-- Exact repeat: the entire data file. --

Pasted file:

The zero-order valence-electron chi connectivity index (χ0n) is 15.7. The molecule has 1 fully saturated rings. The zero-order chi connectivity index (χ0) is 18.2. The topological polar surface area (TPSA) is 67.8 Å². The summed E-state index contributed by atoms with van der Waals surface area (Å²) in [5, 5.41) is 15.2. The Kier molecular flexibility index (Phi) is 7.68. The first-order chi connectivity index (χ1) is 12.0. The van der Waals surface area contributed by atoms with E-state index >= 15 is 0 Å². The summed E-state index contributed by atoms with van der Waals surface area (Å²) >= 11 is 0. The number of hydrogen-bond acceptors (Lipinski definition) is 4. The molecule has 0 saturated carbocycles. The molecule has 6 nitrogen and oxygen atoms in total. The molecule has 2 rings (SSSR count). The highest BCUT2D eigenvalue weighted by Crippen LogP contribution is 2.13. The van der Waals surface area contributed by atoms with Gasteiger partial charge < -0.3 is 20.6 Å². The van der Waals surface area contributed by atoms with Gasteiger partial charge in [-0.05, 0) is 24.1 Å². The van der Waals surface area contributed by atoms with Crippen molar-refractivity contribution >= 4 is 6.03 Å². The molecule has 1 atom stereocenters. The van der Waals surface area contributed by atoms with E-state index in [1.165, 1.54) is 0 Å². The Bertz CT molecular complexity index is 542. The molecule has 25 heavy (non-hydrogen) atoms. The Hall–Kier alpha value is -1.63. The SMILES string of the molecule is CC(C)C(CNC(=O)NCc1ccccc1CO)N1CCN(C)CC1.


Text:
The zero-order valence-electron chi connectivity index (χ0n) is 15.7. The molecule has 1 fully saturated rings. The zero-order chi connectivity index (χ0) is 18.2. The topological polar surface area (TPSA) is 67.8 Å². The summed E-state index contributed by atoms with van der Waals surface area (Å²) in [5, 5.41) is 15.2. The Kier molecular flexibility index (Phi) is 7.68. The first-order chi connectivity index (χ1) is 12.0. The van der Waals surface area contributed by atoms with E-state index >= 15 is 0 Å². The summed E-state index contributed by atoms with van der Waals surface area (Å²) >= 11 is 0. The number of hydrogen-bond acceptors (Lipinski definition) is 4. The molecule has 0 saturated carbocycles. The molecule has 6 nitrogen and oxygen atoms in total. The molecule has 2 rings (SSSR count). The highest BCUT2D eigenvalue weighted by Crippen LogP contribution is 2.13. The van der Waals surface area contributed by atoms with Gasteiger partial charge < -0.3 is 20.6 Å². The van der Waals surface area contributed by atoms with Gasteiger partial charge in [-0.05, 0) is 24.1 Å². The van der Waals surface area contributed by atoms with Crippen molar-refractivity contribution >= 4 is 6.03 Å². The molecule has 1 atom stereocenters. The van der Waals surface area contributed by atoms with E-state index in [1.165, 1.54) is 0 Å². The Bertz CT molecular complexity index is 542. The molecule has 25 heavy (non-hydrogen) atoms. The Hall–Kier alpha value is -1.63. The SMILES string of the molecule is CC(C)C(CNC(=O)NCc1ccccc1CO)N1CCN(C)CC1.